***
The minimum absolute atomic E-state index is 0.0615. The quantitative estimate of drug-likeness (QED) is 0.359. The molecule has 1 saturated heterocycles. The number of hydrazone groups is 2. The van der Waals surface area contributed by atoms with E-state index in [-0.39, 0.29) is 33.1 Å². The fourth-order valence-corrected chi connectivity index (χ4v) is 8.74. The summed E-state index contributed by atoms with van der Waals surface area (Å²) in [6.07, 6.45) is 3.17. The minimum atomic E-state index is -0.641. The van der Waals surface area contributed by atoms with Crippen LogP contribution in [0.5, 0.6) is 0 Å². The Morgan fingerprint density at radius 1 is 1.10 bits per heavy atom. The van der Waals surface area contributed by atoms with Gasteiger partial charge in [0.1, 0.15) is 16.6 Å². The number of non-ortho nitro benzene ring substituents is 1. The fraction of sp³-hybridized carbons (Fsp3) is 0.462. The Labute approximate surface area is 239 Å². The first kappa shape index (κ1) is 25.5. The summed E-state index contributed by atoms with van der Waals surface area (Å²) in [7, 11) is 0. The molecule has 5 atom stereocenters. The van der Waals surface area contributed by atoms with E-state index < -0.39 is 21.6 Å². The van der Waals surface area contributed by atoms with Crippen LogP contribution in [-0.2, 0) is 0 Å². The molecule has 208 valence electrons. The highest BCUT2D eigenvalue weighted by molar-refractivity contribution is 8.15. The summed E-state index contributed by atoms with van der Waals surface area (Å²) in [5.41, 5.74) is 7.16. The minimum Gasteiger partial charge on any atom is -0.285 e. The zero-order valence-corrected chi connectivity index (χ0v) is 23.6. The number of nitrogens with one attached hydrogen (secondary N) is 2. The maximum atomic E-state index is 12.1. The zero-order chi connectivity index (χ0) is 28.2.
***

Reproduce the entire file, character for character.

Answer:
The minimum absolute atomic E-state index is 0.0615. The quantitative estimate of drug-likeness (QED) is 0.359. The molecule has 1 saturated heterocycles. The number of hydrazone groups is 2. The van der Waals surface area contributed by atoms with E-state index in [-0.39, 0.29) is 33.1 Å². The fourth-order valence-corrected chi connectivity index (χ4v) is 8.74. The summed E-state index contributed by atoms with van der Waals surface area (Å²) in [6.07, 6.45) is 3.17. The minimum atomic E-state index is -0.641. The van der Waals surface area contributed by atoms with Crippen LogP contribution in [0.5, 0.6) is 0 Å². The Morgan fingerprint density at radius 1 is 1.10 bits per heavy atom. The van der Waals surface area contributed by atoms with Gasteiger partial charge in [0.1, 0.15) is 16.6 Å². The number of non-ortho nitro benzene ring substituents is 1. The fraction of sp³-hybridized carbons (Fsp3) is 0.462. The Labute approximate surface area is 239 Å². The first kappa shape index (κ1) is 25.5. The summed E-state index contributed by atoms with van der Waals surface area (Å²) in [7, 11) is 0. The molecule has 5 atom stereocenters. The van der Waals surface area contributed by atoms with E-state index < -0.39 is 21.6 Å². The van der Waals surface area contributed by atoms with Crippen LogP contribution in [-0.2, 0) is 0 Å². The molecule has 208 valence electrons. The highest BCUT2D eigenvalue weighted by molar-refractivity contribution is 8.15. The summed E-state index contributed by atoms with van der Waals surface area (Å²) in [5.41, 5.74) is 7.16. The minimum Gasteiger partial charge on any atom is -0.285 e. The zero-order valence-corrected chi connectivity index (χ0v) is 23.6. The number of nitrogens with one attached hydrogen (secondary N) is 2. The maximum atomic E-state index is 12.1. The zero-order chi connectivity index (χ0) is 28.2.